Fourscore years ago, Rock City was created. 80 years later, in honor of their anniversary, Rock City held a naming contest for a rescued Peregrine Falcon recuperating on their property. The winning name was Fourscore.
Fourscore was the offspring of a mom who wasn’t mature enough to take motherhood seriously. His more mature father took over incubating the eggs and doing the feeding. But, as the two brothers grew, the father couldn’t keep up with their eating needs without the help of the mother.
One of the chicks died before a human intervened. The other, Fourscore, survived, but he was too weak from underfeeding to survive on his own. Fortunately for Fourscore, his rescuer turned him over to S.O.A.R. and Rock City for rehab.
Kept safe inside a box perched high on Lookout Mountain, the little guy gained in strength until he was well prepared to fledge for real.
Pat and I were invited to Fourscore’s launch. It meant getting up at 4:30 AM to have time to take care of the dogs before driving up to the top of Lookout Mountain, but we were game. I, of course, packed my backpack full of camera gear. I wanted my 100-400mm lens to get a good shot of the falcon launching, but they were opening the box at 6:00AM–the light would be low. Since my 70-200mm lens is faster, I figured I would have a better chance of getting something usable with the extra speed than with the extra length.
As the Eastern horizon started to show the first signs of dawn, I crouched behind a shrub while John and Dale lowered the front of the box, creating a shelf that the falcon could step out on. I sat with my face pressed against my viewfinder, resting the lens on my knee in an attempt to hold still while we waited. Nothing happened.
John had warned us that sometimes it can take a couple of hours for a bird to fly when released after being rehabbed. We waited.
I realized I could not possibly keep my face pressed up against my camera for two hours. I was getting a cramp in the muscles I use to close my left eye. I pulled back and started to relax my arms, which were also cramping. Then I realized we’d only been waiting about 3 minutes.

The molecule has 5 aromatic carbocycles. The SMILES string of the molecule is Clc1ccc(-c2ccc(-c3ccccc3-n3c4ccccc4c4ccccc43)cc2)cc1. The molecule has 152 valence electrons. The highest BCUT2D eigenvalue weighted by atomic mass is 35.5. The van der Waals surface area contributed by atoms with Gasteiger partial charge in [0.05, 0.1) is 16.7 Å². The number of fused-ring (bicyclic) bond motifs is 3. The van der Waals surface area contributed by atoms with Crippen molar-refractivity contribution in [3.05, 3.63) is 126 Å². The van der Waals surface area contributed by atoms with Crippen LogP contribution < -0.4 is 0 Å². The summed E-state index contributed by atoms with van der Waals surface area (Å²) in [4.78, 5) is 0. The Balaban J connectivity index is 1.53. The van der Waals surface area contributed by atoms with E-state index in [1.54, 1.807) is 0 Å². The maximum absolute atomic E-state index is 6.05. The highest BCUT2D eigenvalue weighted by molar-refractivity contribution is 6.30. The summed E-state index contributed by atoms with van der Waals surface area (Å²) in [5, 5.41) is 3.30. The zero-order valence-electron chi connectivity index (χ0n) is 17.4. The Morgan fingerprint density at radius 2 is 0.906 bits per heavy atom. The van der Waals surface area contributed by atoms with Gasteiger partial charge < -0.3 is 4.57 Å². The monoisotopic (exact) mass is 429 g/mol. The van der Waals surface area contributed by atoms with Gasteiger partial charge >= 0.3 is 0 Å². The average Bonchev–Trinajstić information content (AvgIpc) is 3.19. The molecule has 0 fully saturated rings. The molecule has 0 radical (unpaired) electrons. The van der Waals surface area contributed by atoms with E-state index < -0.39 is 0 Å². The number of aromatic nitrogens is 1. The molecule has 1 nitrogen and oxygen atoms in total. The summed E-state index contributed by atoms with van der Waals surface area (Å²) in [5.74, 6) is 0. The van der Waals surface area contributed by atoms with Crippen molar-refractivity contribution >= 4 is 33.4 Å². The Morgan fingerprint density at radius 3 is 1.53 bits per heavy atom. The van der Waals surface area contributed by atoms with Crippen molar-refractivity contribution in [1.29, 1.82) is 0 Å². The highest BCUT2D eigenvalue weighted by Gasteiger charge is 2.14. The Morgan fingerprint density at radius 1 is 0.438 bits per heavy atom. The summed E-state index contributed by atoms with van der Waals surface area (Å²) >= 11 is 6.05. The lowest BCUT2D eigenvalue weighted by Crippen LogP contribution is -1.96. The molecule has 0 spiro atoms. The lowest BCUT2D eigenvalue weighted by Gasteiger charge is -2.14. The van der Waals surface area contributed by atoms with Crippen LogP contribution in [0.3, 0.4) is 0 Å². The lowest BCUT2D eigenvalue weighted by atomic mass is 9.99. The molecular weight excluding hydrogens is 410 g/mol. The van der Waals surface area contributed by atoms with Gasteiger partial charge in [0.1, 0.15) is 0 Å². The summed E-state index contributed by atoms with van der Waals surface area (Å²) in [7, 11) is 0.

This was not the first time I questioned my desire to shoot wildlife.
Then, just as I was about to stretch my wrists, there was a noise. I got back into position as quickly as I could, but I missed. I managed to catch a dark silhouette against the sky when Fourscore circled back around and flew for the woods. Not exactly what I was hoping for.
We spent the next half hour with John wielding an antenna to track a radio transmitter on Fourscore. As we were about to leave, we saw him being chased by a group of swallows. He looked like he was having a ball.
Now, that sounds exciting! What a story about survival. One of your shots reminds me of the movie version of Fiddler on the Roof :). Glad you got to take part in such a great event and were able to share your photos.
It was amazing to be there. I just wish I got better shots. I got to go back and got a couple of better shots of him in a tree–I’ll do a post on that soon.
such a lucky bird fourscore is. That situation with the parents is sad. It is like the wildlife are acting like humans lol. I see you actually own the other dog? That is great, Tison always has a friend. I am still on the lookout. I almost got a I forget what breed, some kind of Terrier with papers for free from a cousin but he wasn’t fixed and she admitted he made quite a few mistakes on the floor. So, I couldn’t take him because I can’t afford to fix him right now especially since he wasn’t really the kind of dog I had in mind. I like the bigger ones.
It really is like humans! But, there are a surprising number of bad parents in wildlife. I guess humans aren’t the only ones with issues. 🙂 I just replied on the other dog in another comment, so I won’t repeat myself (this time ;-)). I hope you find what you’re looking for. No reason to rush into a lifelong commitment!
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